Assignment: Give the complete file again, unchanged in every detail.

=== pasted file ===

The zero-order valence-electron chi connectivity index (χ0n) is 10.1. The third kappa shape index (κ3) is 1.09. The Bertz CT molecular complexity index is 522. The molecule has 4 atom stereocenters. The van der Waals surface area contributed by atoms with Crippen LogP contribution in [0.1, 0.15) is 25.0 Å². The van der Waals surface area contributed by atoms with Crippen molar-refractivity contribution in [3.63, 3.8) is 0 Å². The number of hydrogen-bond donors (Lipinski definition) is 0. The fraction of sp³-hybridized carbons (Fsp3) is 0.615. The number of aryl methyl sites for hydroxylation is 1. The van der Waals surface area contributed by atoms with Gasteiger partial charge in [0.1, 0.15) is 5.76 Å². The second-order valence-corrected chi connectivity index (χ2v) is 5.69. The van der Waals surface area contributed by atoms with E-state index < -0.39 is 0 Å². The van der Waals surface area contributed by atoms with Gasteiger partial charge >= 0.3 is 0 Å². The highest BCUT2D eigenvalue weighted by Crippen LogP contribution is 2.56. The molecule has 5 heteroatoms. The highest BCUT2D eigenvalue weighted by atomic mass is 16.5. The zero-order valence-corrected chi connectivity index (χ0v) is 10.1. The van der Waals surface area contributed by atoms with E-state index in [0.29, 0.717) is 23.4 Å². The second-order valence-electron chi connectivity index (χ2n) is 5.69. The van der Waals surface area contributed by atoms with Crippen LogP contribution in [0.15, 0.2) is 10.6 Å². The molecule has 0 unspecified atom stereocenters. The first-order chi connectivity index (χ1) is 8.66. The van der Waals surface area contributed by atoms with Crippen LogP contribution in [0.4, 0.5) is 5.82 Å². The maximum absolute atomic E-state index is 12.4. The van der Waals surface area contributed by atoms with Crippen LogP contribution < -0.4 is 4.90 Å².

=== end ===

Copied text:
The zero-order valence-electron chi connectivity index (χ0n) is 10.1. The third kappa shape index (κ3) is 1.09. The Bertz CT molecular complexity index is 522. The molecule has 4 atom stereocenters. The van der Waals surface area contributed by atoms with Crippen LogP contribution in [0.1, 0.15) is 25.0 Å². The van der Waals surface area contributed by atoms with Crippen molar-refractivity contribution in [3.63, 3.8) is 0 Å². The number of hydrogen-bond donors (Lipinski definition) is 0. The fraction of sp³-hybridized carbons (Fsp3) is 0.615. The number of aryl methyl sites for hydroxylation is 1. The van der Waals surface area contributed by atoms with Gasteiger partial charge in [0.1, 0.15) is 5.76 Å². The second-order valence-corrected chi connectivity index (χ2v) is 5.69. The van der Waals surface area contributed by atoms with E-state index < -0.39 is 0 Å². The van der Waals surface area contributed by atoms with Gasteiger partial charge >= 0.3 is 0 Å². The highest BCUT2D eigenvalue weighted by Crippen LogP contribution is 2.56. The molecule has 5 heteroatoms. The highest BCUT2D eigenvalue weighted by atomic mass is 16.5. The zero-order valence-corrected chi connectivity index (χ0v) is 10.1. The van der Waals surface area contributed by atoms with E-state index in [0.29, 0.717) is 23.4 Å². The second-order valence-electron chi connectivity index (χ2n) is 5.69. The van der Waals surface area contributed by atoms with Crippen LogP contribution in [0.15, 0.2) is 10.6 Å². The molecule has 0 unspecified atom stereocenters. The first-order chi connectivity index (χ1) is 8.66. The van der Waals surface area contributed by atoms with Crippen LogP contribution in [0.4, 0.5) is 5.82 Å². The maximum absolute atomic E-state index is 12.4. The van der Waals surface area contributed by atoms with Crippen LogP contribution < -0.4 is 4.90 Å².